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Still more mystery, though. In the auction photo we see a chair with the 'training wheel' wings (like the Atlanta chair) but unlike the Atlanta chair, it has arms.
Perhaps the Atlanta chair originally had arms that broke off (likening it to Venus de Milo), or there was yet another arm-less variant (?).
Craig writes: "Here is the page from the 1996 auction catalog with the Winn furniture. Note how the chairs with arms have the supports and the ones
without do not. This leads me to believe the armless chairs were to be used in tandem between the armed ones and thus be Ã¢â‚¬Å“self-supporting.Ã¢â‚¬Â� Just my
Now I wonder if that little ferrule (?) I saw under the seat of a Winn chair is part of a connection system . . .
So many mysteries. Were all those extras -- the arms, the wing legs, the connection system -- Wright's work (or the work of an apprentice), or did
some busy soul take on the corrections and additions after the fact ? It would be so helpful to have in situ photos, the older the better, to establish
the dates and the facts.
It has a zoom-in function that allows you to inspect the wood up close -- roll your mouse over the photo and it enlarges.
https://auctions.bidsquare.com/view-auc ... lot/515639
The chair is solid wood not plywood. I have no idea what the specie of wood might be - mine appeared to have been re-stained at some point, perhaps this is the "cherry" wood reference?
The cushions are secured by snaps on both the chair and cushions. I have no idea of what he 'ferrule' looking thing does. Mine did not have one nor any holes indicating it once did.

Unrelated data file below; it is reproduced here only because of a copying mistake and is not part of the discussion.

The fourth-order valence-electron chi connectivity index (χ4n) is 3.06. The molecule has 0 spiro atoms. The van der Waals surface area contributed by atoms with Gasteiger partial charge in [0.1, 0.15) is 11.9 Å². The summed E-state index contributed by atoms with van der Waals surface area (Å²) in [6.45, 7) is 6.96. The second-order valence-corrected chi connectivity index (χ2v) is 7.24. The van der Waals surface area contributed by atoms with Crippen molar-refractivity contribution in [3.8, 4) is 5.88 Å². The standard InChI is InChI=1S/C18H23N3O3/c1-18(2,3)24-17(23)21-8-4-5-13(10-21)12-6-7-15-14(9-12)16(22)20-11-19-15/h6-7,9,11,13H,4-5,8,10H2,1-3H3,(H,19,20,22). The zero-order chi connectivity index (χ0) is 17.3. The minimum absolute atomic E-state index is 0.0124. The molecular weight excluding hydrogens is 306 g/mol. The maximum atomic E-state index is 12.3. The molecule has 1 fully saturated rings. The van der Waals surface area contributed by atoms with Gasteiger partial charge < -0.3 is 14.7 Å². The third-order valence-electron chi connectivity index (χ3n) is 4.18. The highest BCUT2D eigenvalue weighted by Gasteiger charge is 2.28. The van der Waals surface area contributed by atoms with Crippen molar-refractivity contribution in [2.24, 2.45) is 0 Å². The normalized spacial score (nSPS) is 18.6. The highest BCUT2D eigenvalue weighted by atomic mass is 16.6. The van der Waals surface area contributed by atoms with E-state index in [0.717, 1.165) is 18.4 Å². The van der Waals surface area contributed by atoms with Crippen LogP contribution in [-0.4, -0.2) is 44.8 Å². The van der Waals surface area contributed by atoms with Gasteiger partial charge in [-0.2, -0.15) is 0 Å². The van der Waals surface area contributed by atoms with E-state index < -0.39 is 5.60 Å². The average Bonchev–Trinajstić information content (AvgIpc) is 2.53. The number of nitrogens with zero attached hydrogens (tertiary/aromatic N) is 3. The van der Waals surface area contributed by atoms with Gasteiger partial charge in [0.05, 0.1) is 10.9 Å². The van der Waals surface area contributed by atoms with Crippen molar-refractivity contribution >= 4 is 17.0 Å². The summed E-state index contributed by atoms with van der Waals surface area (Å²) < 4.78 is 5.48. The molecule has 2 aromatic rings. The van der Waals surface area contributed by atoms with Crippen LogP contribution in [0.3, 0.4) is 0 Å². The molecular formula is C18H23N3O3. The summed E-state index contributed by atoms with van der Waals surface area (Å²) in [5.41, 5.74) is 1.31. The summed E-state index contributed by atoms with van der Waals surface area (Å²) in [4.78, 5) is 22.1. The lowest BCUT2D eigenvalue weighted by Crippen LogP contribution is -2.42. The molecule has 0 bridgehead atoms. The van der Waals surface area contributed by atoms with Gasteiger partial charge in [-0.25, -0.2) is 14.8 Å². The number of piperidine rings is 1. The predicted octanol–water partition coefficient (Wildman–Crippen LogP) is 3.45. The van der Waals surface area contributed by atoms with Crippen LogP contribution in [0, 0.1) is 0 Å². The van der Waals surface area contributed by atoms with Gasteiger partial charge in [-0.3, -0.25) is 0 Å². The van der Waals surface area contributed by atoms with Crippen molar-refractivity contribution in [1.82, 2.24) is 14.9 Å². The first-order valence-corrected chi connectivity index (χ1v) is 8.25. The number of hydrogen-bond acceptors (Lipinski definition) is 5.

Roderick - you are right about the seating stance. Perhaps this is why I seldom actually sat on the chair.
I mention the ottomans because a number of them show, in photos, various added feet or bolsters of some kind at the bottom. Ones at T West have red
knobs on stems, like something from an insect. Peter reports no issues with his, at Lamberson; I suspect floor conditions, and user skill, have some part
in the equation ?
But, we have the man himself commenting on his own chairs, and black-and-blue marks on his body, to confirm some of this. And in "The Natural
House" he follows that with
"But we are accomplishing it now. Someday it will be well done. But it will not have metal spider-legs nor look the way most of the steel furniture these
days  looks to me." And, "Finding a good comfortable chair in which to place one's trunk is never quite easy and so most sitting to date still lacks
dignity and repose. But it is possible now to design a chair in which any sitter is compelled to look comfortable whether he is so or not. And there is
no reason why he, or she, should not be comfortable in mind as well as body folded up or down."
The photo of Mr Wright sitting on a Ralph Rapson webbed arm rocker, seen on the cover of "Merchant Prince and Master Builder," shows a man trying to
look comfortable when he is not, I think. "Repose" is not likely in a lounge chair, when one is sitting up and holding conversation ?
Do we think that maybe the chair in Schindler's Elliot House is one of the auctioned Winn chairs? See how it compares to the one in the Atlanta collection.
(I know our collective preference would be to keep the original chairs in the house for which they were designed, but in the event that they are dispersed, I guess it's nice that one would arrive in a sympathetic, semi-related setting like this.)
There's enough transparency to the red stain on the chair in the auction photo to show, I think, that the dark streak on the left-hand leg panel of the Elliot chair isn't present there. Perhaps more than one chair was auctioned ?
Yes, I think more than one was auctioned. Looking at Craig's auction brochure it says that 6 armless versions were sold. Of those, we know of the one that was Craig's, the one in the Elliot house, and the one in Atlanta. 3 down, 3 to go. (pretty good "arm[less] chair" detective work for amateurs like us).
The chair is also nice.